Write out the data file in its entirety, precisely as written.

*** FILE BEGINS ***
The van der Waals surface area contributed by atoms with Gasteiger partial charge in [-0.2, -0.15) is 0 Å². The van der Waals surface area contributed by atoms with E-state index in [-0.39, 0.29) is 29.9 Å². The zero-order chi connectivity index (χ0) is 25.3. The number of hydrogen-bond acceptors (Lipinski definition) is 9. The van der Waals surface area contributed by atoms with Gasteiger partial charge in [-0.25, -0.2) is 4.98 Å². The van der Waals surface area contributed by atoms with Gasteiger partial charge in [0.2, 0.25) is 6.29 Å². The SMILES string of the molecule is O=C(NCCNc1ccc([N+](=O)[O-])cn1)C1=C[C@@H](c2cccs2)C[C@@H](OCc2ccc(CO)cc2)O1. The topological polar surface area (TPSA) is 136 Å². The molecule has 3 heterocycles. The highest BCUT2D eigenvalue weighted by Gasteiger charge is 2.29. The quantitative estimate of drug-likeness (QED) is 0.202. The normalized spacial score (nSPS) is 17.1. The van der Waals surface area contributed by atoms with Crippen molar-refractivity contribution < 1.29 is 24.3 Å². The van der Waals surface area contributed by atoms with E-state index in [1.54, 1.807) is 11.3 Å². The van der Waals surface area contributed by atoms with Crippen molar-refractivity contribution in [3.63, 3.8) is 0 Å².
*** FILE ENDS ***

The van der Waals surface area contributed by atoms with Gasteiger partial charge in [-0.2, -0.15) is 0 Å². The van der Waals surface area contributed by atoms with E-state index in [-0.39, 0.29) is 29.9 Å². The zero-order chi connectivity index (χ0) is 25.3. The number of hydrogen-bond acceptors (Lipinski definition) is 9. The van der Waals surface area contributed by atoms with Gasteiger partial charge in [-0.25, -0.2) is 4.98 Å². The van der Waals surface area contributed by atoms with Gasteiger partial charge in [0.2, 0.25) is 6.29 Å². The SMILES string of the molecule is O=C(NCCNc1ccc([N+](=O)[O-])cn1)C1=C[C@@H](c2cccs2)C[C@@H](OCc2ccc(CO)cc2)O1. The topological polar surface area (TPSA) is 136 Å². The molecule has 3 heterocycles. The highest BCUT2D eigenvalue weighted by Gasteiger charge is 2.29. The quantitative estimate of drug-likeness (QED) is 0.202. The normalized spacial score (nSPS) is 17.1. The van der Waals surface area contributed by atoms with Crippen molar-refractivity contribution < 1.29 is 24.3 Å². The van der Waals surface area contributed by atoms with E-state index in [1.54, 1.807) is 11.3 Å². The van der Waals surface area contributed by atoms with Crippen molar-refractivity contribution in [3.63, 3.8) is 0 Å².